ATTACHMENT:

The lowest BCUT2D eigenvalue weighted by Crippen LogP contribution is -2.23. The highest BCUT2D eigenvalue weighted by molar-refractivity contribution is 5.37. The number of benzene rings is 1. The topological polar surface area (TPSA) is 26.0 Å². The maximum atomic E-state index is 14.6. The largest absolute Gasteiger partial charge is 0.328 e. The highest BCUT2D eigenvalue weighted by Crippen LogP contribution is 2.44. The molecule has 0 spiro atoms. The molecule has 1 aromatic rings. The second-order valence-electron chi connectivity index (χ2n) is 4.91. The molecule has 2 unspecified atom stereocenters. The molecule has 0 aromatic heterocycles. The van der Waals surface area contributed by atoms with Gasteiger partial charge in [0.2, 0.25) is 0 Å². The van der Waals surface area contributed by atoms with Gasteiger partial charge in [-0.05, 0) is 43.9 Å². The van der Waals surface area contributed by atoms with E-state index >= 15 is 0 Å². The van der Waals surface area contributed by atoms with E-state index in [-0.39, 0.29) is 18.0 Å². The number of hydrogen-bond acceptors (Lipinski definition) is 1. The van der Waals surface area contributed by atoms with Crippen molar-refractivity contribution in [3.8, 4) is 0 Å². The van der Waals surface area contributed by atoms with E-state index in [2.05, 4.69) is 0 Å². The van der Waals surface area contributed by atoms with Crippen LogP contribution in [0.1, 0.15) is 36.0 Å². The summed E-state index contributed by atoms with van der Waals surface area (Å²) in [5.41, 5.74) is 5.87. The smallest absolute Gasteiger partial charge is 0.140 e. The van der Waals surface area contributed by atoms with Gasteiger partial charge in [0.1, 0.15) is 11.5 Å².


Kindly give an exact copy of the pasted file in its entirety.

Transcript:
The lowest BCUT2D eigenvalue weighted by Crippen LogP contribution is -2.23. The highest BCUT2D eigenvalue weighted by molar-refractivity contribution is 5.37. The number of benzene rings is 1. The topological polar surface area (TPSA) is 26.0 Å². The maximum atomic E-state index is 14.6. The largest absolute Gasteiger partial charge is 0.328 e. The highest BCUT2D eigenvalue weighted by Crippen LogP contribution is 2.44. The molecule has 0 spiro atoms. The molecule has 1 aromatic rings. The second-order valence-electron chi connectivity index (χ2n) is 4.91. The molecule has 2 unspecified atom stereocenters. The molecule has 0 aromatic heterocycles. The van der Waals surface area contributed by atoms with Gasteiger partial charge in [0.2, 0.25) is 0 Å². The van der Waals surface area contributed by atoms with Gasteiger partial charge in [-0.05, 0) is 43.9 Å². The van der Waals surface area contributed by atoms with E-state index >= 15 is 0 Å². The van der Waals surface area contributed by atoms with E-state index in [-0.39, 0.29) is 18.0 Å². The number of hydrogen-bond acceptors (Lipinski definition) is 1. The van der Waals surface area contributed by atoms with Crippen molar-refractivity contribution in [3.8, 4) is 0 Å². The van der Waals surface area contributed by atoms with E-state index in [2.05, 4.69) is 0 Å². The van der Waals surface area contributed by atoms with Crippen LogP contribution in [0.1, 0.15) is 36.0 Å². The summed E-state index contributed by atoms with van der Waals surface area (Å²) in [5.41, 5.74) is 5.87. The smallest absolute Gasteiger partial charge is 0.140 e. The van der Waals surface area contributed by atoms with Gasteiger partial charge in [0.1, 0.15) is 11.5 Å².